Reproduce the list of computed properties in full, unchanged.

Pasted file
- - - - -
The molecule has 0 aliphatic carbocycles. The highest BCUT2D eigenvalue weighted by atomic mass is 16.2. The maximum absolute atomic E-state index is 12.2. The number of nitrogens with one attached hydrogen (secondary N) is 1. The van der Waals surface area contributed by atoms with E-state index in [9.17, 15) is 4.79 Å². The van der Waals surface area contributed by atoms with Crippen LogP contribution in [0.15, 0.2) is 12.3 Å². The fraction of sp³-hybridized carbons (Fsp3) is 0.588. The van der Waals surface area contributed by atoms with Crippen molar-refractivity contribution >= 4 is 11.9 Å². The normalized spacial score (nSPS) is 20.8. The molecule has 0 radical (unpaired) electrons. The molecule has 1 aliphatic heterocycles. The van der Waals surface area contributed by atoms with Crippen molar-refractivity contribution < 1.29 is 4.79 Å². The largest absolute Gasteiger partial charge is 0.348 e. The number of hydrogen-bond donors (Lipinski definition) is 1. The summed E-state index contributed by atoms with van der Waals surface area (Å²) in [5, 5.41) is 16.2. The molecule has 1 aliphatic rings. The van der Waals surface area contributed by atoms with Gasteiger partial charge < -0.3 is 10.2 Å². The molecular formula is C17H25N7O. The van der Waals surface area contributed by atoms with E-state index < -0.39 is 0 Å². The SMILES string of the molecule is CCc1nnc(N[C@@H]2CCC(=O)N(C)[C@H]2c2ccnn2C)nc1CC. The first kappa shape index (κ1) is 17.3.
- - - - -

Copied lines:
The molecule has 0 aliphatic carbocycles. The highest BCUT2D eigenvalue weighted by atomic mass is 16.2. The maximum absolute atomic E-state index is 12.2. The number of nitrogens with one attached hydrogen (secondary N) is 1. The van der Waals surface area contributed by atoms with E-state index in [9.17, 15) is 4.79 Å². The van der Waals surface area contributed by atoms with Crippen LogP contribution in [0.15, 0.2) is 12.3 Å². The fraction of sp³-hybridized carbons (Fsp3) is 0.588. The van der Waals surface area contributed by atoms with Crippen molar-refractivity contribution >= 4 is 11.9 Å². The normalized spacial score (nSPS) is 20.8. The molecule has 0 radical (unpaired) electrons. The molecule has 1 aliphatic heterocycles. The van der Waals surface area contributed by atoms with Crippen molar-refractivity contribution < 1.29 is 4.79 Å². The largest absolute Gasteiger partial charge is 0.348 e. The number of hydrogen-bond donors (Lipinski definition) is 1. The summed E-state index contributed by atoms with van der Waals surface area (Å²) in [5, 5.41) is 16.2. The molecule has 1 aliphatic rings. The van der Waals surface area contributed by atoms with Gasteiger partial charge < -0.3 is 10.2 Å². The molecular formula is C17H25N7O. The van der Waals surface area contributed by atoms with E-state index < -0.39 is 0 Å². The SMILES string of the molecule is CCc1nnc(N[C@@H]2CCC(=O)N(C)[C@H]2c2ccnn2C)nc1CC. The first kappa shape index (κ1) is 17.3.